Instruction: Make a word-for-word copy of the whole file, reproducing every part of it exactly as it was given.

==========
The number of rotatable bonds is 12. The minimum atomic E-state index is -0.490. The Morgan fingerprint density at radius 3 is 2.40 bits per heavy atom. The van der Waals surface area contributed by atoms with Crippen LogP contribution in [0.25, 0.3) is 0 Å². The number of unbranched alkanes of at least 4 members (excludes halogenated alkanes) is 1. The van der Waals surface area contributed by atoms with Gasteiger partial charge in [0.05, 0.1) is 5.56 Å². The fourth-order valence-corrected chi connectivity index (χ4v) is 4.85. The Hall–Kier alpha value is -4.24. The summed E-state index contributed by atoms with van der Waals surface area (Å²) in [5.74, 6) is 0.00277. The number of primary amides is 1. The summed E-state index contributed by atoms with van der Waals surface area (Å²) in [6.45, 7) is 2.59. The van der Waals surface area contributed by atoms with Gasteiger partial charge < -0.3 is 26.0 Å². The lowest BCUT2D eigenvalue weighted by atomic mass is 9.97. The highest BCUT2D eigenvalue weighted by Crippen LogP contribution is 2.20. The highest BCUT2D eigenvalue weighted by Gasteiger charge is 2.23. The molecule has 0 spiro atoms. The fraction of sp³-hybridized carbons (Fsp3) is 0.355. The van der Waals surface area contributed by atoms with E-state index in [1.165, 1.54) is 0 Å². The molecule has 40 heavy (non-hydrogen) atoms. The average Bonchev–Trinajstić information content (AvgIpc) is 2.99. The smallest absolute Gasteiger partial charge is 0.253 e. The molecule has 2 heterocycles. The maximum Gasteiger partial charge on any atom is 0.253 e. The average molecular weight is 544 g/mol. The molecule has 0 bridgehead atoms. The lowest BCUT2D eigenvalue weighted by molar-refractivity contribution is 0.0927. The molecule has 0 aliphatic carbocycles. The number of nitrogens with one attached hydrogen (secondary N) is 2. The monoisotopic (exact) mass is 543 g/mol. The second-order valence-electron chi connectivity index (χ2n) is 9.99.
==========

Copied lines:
The number of rotatable bonds is 12. The minimum atomic E-state index is -0.490. The Morgan fingerprint density at radius 3 is 2.40 bits per heavy atom. The van der Waals surface area contributed by atoms with Crippen LogP contribution in [0.25, 0.3) is 0 Å². The number of unbranched alkanes of at least 4 members (excludes halogenated alkanes) is 1. The van der Waals surface area contributed by atoms with Gasteiger partial charge in [0.05, 0.1) is 5.56 Å². The fourth-order valence-corrected chi connectivity index (χ4v) is 4.85. The Hall–Kier alpha value is -4.24. The summed E-state index contributed by atoms with van der Waals surface area (Å²) in [5.74, 6) is 0.00277. The number of primary amides is 1. The summed E-state index contributed by atoms with van der Waals surface area (Å²) in [6.45, 7) is 2.59. The van der Waals surface area contributed by atoms with Gasteiger partial charge < -0.3 is 26.0 Å². The lowest BCUT2D eigenvalue weighted by atomic mass is 9.97. The highest BCUT2D eigenvalue weighted by Crippen LogP contribution is 2.20. The highest BCUT2D eigenvalue weighted by Gasteiger charge is 2.23. The molecule has 0 spiro atoms. The fraction of sp³-hybridized carbons (Fsp3) is 0.355. The van der Waals surface area contributed by atoms with E-state index in [1.165, 1.54) is 0 Å². The molecule has 40 heavy (non-hydrogen) atoms. The average Bonchev–Trinajstić information content (AvgIpc) is 2.99. The smallest absolute Gasteiger partial charge is 0.253 e. The molecule has 2 heterocycles. The maximum Gasteiger partial charge on any atom is 0.253 e. The average molecular weight is 544 g/mol. The molecule has 0 bridgehead atoms. The lowest BCUT2D eigenvalue weighted by molar-refractivity contribution is 0.0927. The molecule has 0 aliphatic carbocycles. The number of nitrogens with one attached hydrogen (secondary N) is 2. The monoisotopic (exact) mass is 543 g/mol. The second-order valence-electron chi connectivity index (χ2n) is 9.99.